The Federal Aviation Administration (FAA) released a statement Tuesday addressing the “unsafe condition” of altimeters used in flying planes, citing the effects of 5G C-band.
The FAA deemed it necessary to warn pilots, although it notes that it doesn’t expect actual C-band deployment to begin until January 5, 2022, which represents a one-month delay agreed upon by AT&T and Verizon.
The wording of the documentation sounds ominous. “This AD [airworthiness directive] was prompted by a determination that radio altimeters cannot be relied upon to perform their intended function if they experience interference from wireless broadband operations in the 3.7-3.98 GHz frequency band (5G C-Band),” the FAA said. “These limitations could prevent dispatch of flights to certain locations with low visibility and could also result in flight diversions.”
A spokesperson at the aviation agency wasn’t available for comment.
This is how the FAA summarized its action: “The FAA believes the expansion of 5G and aviation will safely co-exist. Today, we took an important step toward that goal by issuing two airworthiness directives to provide a framework and to gather more information to avoid potential effects on aviation safety equipment. The FAA is working closely with the Federal Communications Commission and wireless companies, and has made progress toward safely implementing the 5G expansion. We are confident with ongoing collaboration we will reach this shared goal.”
The phrase “making progress” seems to be making the rounds.
According to the FCC, the communications agency “continues to make progress working with the FAA and private entities to advance the safe and swift deployment of 5G networks,” as evidenced by the technical mitigations wireless carriers adopted last month. “We look forward to updated guidance from the FAA in the coming weeks that reflects these developments,” an FCC spokesperson told Fierce.
AT&T and Verizon agreed to postpone their C-band deployments until January 5, 2022, about a month later than originally planned, to accommodate the FAA’s recently re-emerged concerns. They also agreed to lower the power on C-band gear around airports for six months while more study gets done.
“We share the FAA’s confidence that we can have both safe flights and robust and reliable 5G service. Despite no credible evidence of a risk to aviation safety, U.S. wireless providers have voluntarily put in place the world’s most comprehensive set of temporary protections. We are working closely with the aviation industry and are on track to join the nearly 40 countries safely using 5G in the C-Band in January,” CTIA President and CEO Meredith Attwell Baker said in a statement Tuesday.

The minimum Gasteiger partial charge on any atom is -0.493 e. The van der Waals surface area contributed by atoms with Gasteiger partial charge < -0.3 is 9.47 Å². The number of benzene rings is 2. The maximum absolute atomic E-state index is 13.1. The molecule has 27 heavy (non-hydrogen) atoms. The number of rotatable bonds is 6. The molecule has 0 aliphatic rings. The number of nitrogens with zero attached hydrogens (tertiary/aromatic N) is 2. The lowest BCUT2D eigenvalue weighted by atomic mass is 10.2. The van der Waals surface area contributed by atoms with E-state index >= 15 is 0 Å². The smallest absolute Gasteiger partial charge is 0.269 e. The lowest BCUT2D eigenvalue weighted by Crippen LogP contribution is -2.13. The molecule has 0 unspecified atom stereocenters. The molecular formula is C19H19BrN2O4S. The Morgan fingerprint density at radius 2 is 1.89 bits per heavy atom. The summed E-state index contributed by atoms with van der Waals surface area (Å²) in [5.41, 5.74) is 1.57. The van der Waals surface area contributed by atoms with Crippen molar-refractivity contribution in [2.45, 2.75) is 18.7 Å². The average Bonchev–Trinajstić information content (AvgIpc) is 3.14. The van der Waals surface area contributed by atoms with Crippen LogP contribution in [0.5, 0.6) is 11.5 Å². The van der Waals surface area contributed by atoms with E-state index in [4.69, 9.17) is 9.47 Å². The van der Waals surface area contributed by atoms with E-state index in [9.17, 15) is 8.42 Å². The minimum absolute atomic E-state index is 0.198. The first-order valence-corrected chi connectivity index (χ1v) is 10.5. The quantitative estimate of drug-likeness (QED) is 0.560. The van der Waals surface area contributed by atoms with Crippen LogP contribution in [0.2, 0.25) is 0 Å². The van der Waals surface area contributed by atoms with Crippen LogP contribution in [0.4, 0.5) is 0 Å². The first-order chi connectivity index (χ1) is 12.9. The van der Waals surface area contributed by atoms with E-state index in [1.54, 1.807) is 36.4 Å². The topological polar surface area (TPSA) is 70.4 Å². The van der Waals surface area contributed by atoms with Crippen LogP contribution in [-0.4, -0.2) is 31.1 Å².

In its statement, Verizon noted that C-band spectrum will be the backbone of next-generation 5G networks here and around the world.
“Air safety is of paramount importance, but there is no evidence that 5G operations using C-band spectrum pose any risk to aviation safety, as the real-world experience in dozens of countries already using this spectrum for 5G confirms,” the New York/New Jersey-based carrier said.
“While the new directives suggest the FAA plans to further analyze this issue, we are confident that it will conclude – as the FCC already found – that 5G over C Band poses no risk to air safety. Today's FAA directives also do not take into account the precautionary measures that Verizon and AT&T recently agreed to that will provide additional protections around airports and helipads as the FAA completes its analysis,” Verizon concluded, adding that it’s on track to launch 5G using C-band next month and to reach 100 million Americans with this network in the first quarter of 2022.
WIA President and CEO Jonathan Adelstein said the wireless industry is going above and beyond in its voluntary mitigation efforts to address “unfounded concerns about aviation safety.”
After an extensive review process, “the FCC found that 5G can operate safely in the C-band – a finding reinforced by real-world deployments and testing across the globe. We agree with the FAA's contention that the expansion of 5G and safe aviation can co-exist and will continue to work with them toward that goal," Adelstein said in a statement.
Asked for comment, AT&T referred Fierce to the FCC. But during an investor conference on Monday, AT&T CEO John Stankey said his engineers are anxious to turn that spectrum up. “We’re ready to go,” he said.
“I’m not worried about the issue with the FAA,” Stankey said. “Frankly, I think the United States has been incredibly responsible about how it’s going about thinking about C-band planning. In fact, our posture on that, given the guard bands that have been put in place versus other areas around the globe, is a more conservative stance. And we know that, that C-band is up and running in other parts of the globe without incident, and there’s planes flying and landing every day, many of the same planes that fly overseas that the FAA is talking about right now.”